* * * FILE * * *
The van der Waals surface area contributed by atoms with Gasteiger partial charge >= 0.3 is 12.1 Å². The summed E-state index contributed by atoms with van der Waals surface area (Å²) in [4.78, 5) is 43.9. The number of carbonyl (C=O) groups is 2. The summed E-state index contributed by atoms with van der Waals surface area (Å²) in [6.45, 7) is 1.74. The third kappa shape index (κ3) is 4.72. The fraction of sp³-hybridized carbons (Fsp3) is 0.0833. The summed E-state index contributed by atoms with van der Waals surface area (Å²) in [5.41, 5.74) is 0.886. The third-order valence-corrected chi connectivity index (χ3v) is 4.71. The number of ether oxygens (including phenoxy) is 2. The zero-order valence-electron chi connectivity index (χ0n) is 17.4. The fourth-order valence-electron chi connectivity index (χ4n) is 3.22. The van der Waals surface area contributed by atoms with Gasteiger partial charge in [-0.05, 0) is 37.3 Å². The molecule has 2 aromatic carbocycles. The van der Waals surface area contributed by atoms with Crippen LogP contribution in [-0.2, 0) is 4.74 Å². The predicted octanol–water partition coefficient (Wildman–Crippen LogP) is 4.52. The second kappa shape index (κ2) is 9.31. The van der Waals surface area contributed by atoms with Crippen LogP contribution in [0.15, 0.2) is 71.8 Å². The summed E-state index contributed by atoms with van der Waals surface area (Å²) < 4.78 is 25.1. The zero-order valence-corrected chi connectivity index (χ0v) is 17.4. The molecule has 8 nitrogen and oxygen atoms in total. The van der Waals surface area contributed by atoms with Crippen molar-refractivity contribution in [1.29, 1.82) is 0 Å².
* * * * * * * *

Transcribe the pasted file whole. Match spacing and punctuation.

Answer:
The van der Waals surface area contributed by atoms with Gasteiger partial charge >= 0.3 is 12.1 Å². The summed E-state index contributed by atoms with van der Waals surface area (Å²) in [4.78, 5) is 43.9. The number of carbonyl (C=O) groups is 2. The summed E-state index contributed by atoms with van der Waals surface area (Å²) in [6.45, 7) is 1.74. The third kappa shape index (κ3) is 4.72. The fraction of sp³-hybridized carbons (Fsp3) is 0.0833. The summed E-state index contributed by atoms with van der Waals surface area (Å²) in [5.41, 5.74) is 0.886. The third-order valence-corrected chi connectivity index (χ3v) is 4.71. The number of ether oxygens (including phenoxy) is 2. The zero-order valence-electron chi connectivity index (χ0n) is 17.4. The fourth-order valence-electron chi connectivity index (χ4n) is 3.22. The van der Waals surface area contributed by atoms with Gasteiger partial charge in [-0.05, 0) is 37.3 Å². The molecule has 2 aromatic carbocycles. The van der Waals surface area contributed by atoms with Crippen LogP contribution in [-0.2, 0) is 4.74 Å². The predicted octanol–water partition coefficient (Wildman–Crippen LogP) is 4.52. The second kappa shape index (κ2) is 9.31. The van der Waals surface area contributed by atoms with Crippen LogP contribution in [0.15, 0.2) is 71.8 Å². The summed E-state index contributed by atoms with van der Waals surface area (Å²) < 4.78 is 25.1. The zero-order valence-corrected chi connectivity index (χ0v) is 17.4. The molecule has 8 nitrogen and oxygen atoms in total. The van der Waals surface area contributed by atoms with Crippen molar-refractivity contribution in [1.29, 1.82) is 0 Å².